FEBRUARY 24, 1997

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New Sammamish Trail bridge proposed

145th St. bridge

With heavy traffic along SR-202, the only access to Woodinville's tourist district from the Burke-Gilman Trail is across the dangerously narrow bridge on NE 145th Street. Plans are to build a new bridge connecting to existing asphalt pathways in front of the wineries and brewery.
Photo by Jeff Switzer/Northwest News.

new bridge proposed by Jeff Switzer, senior staff reporter
To get from the Burke-Gilman Trail to Redhook, Columbia Winery, and Chateau Ste. Michelle, trail users have taken their lives into their hands. But a proposal nearing fruition will put a pedestrian and bicyclist bridge across the Sammamish River and a crosswalk on SR-202, making the City of Woodinville's Tourist District more pedestrian-friendly.
   Woodinville Parks Director Lane Youngblood says the new bridge will make the area much safer. "That area continues to experience growth and congestion," she said. "A trail separated from the traffic on SR-202 will be a more leisurely and enjoyable experience."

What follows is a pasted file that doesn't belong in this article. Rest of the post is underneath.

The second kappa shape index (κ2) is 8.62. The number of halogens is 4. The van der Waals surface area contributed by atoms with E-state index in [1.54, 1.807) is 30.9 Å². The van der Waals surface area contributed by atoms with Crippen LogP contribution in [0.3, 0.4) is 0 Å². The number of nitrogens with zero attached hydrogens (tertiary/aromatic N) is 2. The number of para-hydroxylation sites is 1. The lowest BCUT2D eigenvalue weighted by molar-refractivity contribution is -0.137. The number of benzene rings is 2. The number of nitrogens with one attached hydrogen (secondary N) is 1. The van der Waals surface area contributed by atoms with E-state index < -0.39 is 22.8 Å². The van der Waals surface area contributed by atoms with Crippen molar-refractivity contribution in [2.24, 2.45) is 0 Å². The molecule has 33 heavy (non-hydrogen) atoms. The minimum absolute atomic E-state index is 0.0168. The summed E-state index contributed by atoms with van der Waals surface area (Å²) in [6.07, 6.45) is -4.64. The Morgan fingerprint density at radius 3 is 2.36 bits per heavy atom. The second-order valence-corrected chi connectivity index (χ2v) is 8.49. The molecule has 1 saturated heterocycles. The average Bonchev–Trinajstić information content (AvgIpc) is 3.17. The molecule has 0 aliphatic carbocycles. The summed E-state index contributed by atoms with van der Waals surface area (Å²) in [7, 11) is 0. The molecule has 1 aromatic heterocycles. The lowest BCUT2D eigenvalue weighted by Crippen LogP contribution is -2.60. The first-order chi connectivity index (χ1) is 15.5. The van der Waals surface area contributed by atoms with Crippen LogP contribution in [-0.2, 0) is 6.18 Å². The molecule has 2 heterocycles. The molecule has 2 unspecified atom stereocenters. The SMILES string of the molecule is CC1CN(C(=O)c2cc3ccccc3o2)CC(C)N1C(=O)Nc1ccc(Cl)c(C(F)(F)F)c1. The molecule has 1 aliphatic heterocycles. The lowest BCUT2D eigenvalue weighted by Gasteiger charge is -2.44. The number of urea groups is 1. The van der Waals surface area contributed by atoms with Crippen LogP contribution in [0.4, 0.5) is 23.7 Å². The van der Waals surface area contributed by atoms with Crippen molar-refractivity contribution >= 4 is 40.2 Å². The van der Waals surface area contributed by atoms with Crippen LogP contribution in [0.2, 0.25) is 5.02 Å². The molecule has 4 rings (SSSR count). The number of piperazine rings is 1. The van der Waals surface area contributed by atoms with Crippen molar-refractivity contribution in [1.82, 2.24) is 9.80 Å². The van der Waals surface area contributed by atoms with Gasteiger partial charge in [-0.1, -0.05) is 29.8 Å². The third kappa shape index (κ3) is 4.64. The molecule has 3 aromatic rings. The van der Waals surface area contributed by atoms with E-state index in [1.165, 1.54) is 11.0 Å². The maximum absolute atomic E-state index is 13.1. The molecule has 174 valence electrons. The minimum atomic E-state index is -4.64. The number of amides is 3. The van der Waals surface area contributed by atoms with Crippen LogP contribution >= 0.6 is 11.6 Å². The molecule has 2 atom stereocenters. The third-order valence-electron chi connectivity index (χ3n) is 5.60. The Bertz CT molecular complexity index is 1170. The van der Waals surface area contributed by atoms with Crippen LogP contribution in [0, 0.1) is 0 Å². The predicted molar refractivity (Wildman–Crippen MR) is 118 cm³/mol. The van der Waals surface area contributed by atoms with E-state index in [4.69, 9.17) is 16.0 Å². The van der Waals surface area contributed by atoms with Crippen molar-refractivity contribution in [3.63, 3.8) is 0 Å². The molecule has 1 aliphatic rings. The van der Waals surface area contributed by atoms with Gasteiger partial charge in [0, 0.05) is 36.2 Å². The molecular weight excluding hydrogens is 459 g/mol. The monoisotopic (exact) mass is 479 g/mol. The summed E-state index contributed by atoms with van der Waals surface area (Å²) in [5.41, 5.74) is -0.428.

Youngblood says the bridge access on NE 145th Street is "very narrow, too narrow to access for even the most brave and able-bodied people" and "impossible for parents with strollers to go across."
   Foot and bicycle trails will be a minimum of 10 feet wide, and 12 feet wide wherever possible to allow pedestrians and cyclists to share the space. Portions of the existing trail in front of Redhook will be reconstructed to meet requirements of the ADA (Americans with Disabilities Act).
   There are two proposed bridge locations, one 44 feet and the second 103 feet north of the highway. The recommended design of the 12-foot-wide, 140-foot-long bridge is a single-span precast concrete through-girder bridge.
   King County will bear the lion's share of the costs ($240,000), and a federal ISTEA grant ($200,000) and $68,000 from the City of Woodinville round out the $508,000 total for the $453,700 project.
   More than one million joggers, bikers, in-line skaters, and walkers use the trail between Redmond and Bothell each year.